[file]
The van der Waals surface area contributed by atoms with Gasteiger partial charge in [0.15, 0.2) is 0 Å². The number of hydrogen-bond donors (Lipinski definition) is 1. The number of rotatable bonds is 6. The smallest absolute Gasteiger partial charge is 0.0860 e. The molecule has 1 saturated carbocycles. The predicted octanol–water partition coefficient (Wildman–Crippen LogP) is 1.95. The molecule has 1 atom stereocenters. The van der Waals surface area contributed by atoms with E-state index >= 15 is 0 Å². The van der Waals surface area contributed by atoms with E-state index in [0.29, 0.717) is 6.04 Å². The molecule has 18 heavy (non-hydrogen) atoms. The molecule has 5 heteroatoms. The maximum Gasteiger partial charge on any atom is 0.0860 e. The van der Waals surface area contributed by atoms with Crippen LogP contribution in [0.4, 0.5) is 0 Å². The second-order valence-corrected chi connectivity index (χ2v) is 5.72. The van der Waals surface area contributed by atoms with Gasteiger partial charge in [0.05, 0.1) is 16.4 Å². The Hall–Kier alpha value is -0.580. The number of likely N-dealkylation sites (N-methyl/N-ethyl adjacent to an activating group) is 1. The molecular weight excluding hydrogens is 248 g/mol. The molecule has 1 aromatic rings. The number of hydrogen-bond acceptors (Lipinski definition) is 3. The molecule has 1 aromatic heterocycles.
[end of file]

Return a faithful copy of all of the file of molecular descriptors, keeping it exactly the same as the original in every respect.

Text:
The van der Waals surface area contributed by atoms with Gasteiger partial charge in [0.15, 0.2) is 0 Å². The number of hydrogen-bond donors (Lipinski definition) is 1. The number of rotatable bonds is 6. The smallest absolute Gasteiger partial charge is 0.0860 e. The molecule has 1 saturated carbocycles. The predicted octanol–water partition coefficient (Wildman–Crippen LogP) is 1.95. The molecule has 1 atom stereocenters. The van der Waals surface area contributed by atoms with E-state index >= 15 is 0 Å². The van der Waals surface area contributed by atoms with E-state index in [0.29, 0.717) is 6.04 Å². The molecule has 18 heavy (non-hydrogen) atoms. The molecule has 5 heteroatoms. The maximum Gasteiger partial charge on any atom is 0.0860 e. The van der Waals surface area contributed by atoms with Crippen LogP contribution in [0.4, 0.5) is 0 Å². The second-order valence-corrected chi connectivity index (χ2v) is 5.72. The van der Waals surface area contributed by atoms with Gasteiger partial charge in [0.05, 0.1) is 16.4 Å². The Hall–Kier alpha value is -0.580. The number of likely N-dealkylation sites (N-methyl/N-ethyl adjacent to an activating group) is 1. The molecular weight excluding hydrogens is 248 g/mol. The molecule has 1 aromatic rings. The number of hydrogen-bond acceptors (Lipinski definition) is 3. The molecule has 1 aromatic heterocycles.